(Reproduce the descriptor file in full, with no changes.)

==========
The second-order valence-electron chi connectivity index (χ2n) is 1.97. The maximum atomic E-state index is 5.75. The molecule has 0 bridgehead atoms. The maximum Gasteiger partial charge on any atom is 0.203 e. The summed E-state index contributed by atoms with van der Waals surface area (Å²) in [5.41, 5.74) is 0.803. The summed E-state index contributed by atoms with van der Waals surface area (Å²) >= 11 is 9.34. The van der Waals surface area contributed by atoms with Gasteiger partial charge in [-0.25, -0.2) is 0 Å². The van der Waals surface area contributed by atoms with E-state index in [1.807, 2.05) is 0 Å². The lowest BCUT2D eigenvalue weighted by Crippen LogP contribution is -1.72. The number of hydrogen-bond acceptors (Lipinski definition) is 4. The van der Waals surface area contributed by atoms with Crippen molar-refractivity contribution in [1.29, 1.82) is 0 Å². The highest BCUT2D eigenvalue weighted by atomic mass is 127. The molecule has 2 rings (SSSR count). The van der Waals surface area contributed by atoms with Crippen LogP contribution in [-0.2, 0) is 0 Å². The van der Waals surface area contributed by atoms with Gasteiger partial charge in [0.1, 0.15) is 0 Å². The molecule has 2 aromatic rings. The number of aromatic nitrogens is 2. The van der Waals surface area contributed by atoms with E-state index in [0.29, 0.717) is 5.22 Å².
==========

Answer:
The second-order valence-electron chi connectivity index (χ2n) is 1.97. The maximum atomic E-state index is 5.75. The molecule has 0 bridgehead atoms. The maximum Gasteiger partial charge on any atom is 0.203 e. The summed E-state index contributed by atoms with van der Waals surface area (Å²) in [5.41, 5.74) is 0.803. The summed E-state index contributed by atoms with van der Waals surface area (Å²) >= 11 is 9.34. The van der Waals surface area contributed by atoms with Gasteiger partial charge in [-0.25, -0.2) is 0 Å². The van der Waals surface area contributed by atoms with E-state index in [1.807, 2.05) is 0 Å². The lowest BCUT2D eigenvalue weighted by Crippen LogP contribution is -1.72. The number of hydrogen-bond acceptors (Lipinski definition) is 4. The van der Waals surface area contributed by atoms with Crippen molar-refractivity contribution in [1.29, 1.82) is 0 Å². The highest BCUT2D eigenvalue weighted by atomic mass is 127. The molecule has 2 rings (SSSR count). The van der Waals surface area contributed by atoms with Crippen LogP contribution in [-0.2, 0) is 0 Å². The van der Waals surface area contributed by atoms with Gasteiger partial charge in [0.1, 0.15) is 0 Å². The molecule has 2 aromatic rings. The number of aromatic nitrogens is 2. The van der Waals surface area contributed by atoms with E-state index in [0.29, 0.717) is 5.22 Å².